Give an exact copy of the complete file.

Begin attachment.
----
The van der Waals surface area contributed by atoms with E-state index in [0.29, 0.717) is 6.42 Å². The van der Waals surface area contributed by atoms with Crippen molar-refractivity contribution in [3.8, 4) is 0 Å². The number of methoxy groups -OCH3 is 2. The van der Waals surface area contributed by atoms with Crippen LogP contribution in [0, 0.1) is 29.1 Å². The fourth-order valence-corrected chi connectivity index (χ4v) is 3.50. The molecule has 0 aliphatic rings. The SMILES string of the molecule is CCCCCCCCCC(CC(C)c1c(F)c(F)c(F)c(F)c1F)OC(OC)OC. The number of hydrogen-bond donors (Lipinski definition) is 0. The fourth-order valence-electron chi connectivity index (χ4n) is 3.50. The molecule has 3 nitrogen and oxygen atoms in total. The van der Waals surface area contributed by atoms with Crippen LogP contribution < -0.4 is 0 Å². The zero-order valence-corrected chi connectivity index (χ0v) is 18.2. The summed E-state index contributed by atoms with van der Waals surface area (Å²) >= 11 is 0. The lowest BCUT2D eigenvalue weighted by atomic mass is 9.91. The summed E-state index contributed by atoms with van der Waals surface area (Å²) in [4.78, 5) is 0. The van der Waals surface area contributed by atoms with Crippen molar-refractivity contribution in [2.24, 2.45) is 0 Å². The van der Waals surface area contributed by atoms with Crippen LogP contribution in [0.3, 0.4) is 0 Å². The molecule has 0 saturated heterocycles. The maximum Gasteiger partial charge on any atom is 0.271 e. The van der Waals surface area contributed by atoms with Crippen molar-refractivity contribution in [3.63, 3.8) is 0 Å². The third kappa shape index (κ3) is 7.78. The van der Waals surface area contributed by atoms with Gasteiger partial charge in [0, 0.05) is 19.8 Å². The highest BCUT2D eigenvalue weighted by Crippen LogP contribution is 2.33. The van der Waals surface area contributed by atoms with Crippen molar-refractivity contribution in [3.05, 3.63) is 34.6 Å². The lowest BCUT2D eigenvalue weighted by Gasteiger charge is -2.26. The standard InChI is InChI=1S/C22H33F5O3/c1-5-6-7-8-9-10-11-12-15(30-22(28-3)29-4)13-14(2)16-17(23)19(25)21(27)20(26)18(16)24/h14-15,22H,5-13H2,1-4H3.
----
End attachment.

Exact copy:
The van der Waals surface area contributed by atoms with E-state index in [0.29, 0.717) is 6.42 Å². The van der Waals surface area contributed by atoms with Crippen molar-refractivity contribution in [3.8, 4) is 0 Å². The number of methoxy groups -OCH3 is 2. The van der Waals surface area contributed by atoms with Crippen LogP contribution in [0, 0.1) is 29.1 Å². The fourth-order valence-corrected chi connectivity index (χ4v) is 3.50. The molecule has 0 aliphatic rings. The SMILES string of the molecule is CCCCCCCCCC(CC(C)c1c(F)c(F)c(F)c(F)c1F)OC(OC)OC. The number of hydrogen-bond donors (Lipinski definition) is 0. The fourth-order valence-electron chi connectivity index (χ4n) is 3.50. The molecule has 3 nitrogen and oxygen atoms in total. The van der Waals surface area contributed by atoms with Crippen LogP contribution < -0.4 is 0 Å². The zero-order valence-corrected chi connectivity index (χ0v) is 18.2. The summed E-state index contributed by atoms with van der Waals surface area (Å²) >= 11 is 0. The lowest BCUT2D eigenvalue weighted by atomic mass is 9.91. The summed E-state index contributed by atoms with van der Waals surface area (Å²) in [4.78, 5) is 0. The van der Waals surface area contributed by atoms with Crippen molar-refractivity contribution in [2.24, 2.45) is 0 Å². The van der Waals surface area contributed by atoms with Crippen LogP contribution in [0.3, 0.4) is 0 Å². The molecule has 0 saturated heterocycles. The maximum Gasteiger partial charge on any atom is 0.271 e. The van der Waals surface area contributed by atoms with Crippen molar-refractivity contribution in [3.63, 3.8) is 0 Å². The third kappa shape index (κ3) is 7.78. The van der Waals surface area contributed by atoms with Gasteiger partial charge in [0, 0.05) is 19.8 Å². The highest BCUT2D eigenvalue weighted by Crippen LogP contribution is 2.33. The van der Waals surface area contributed by atoms with Crippen molar-refractivity contribution in [3.05, 3.63) is 34.6 Å². The lowest BCUT2D eigenvalue weighted by Gasteiger charge is -2.26. The standard InChI is InChI=1S/C22H33F5O3/c1-5-6-7-8-9-10-11-12-15(30-22(28-3)29-4)13-14(2)16-17(23)19(25)21(27)20(26)18(16)24/h14-15,22H,5-13H2,1-4H3.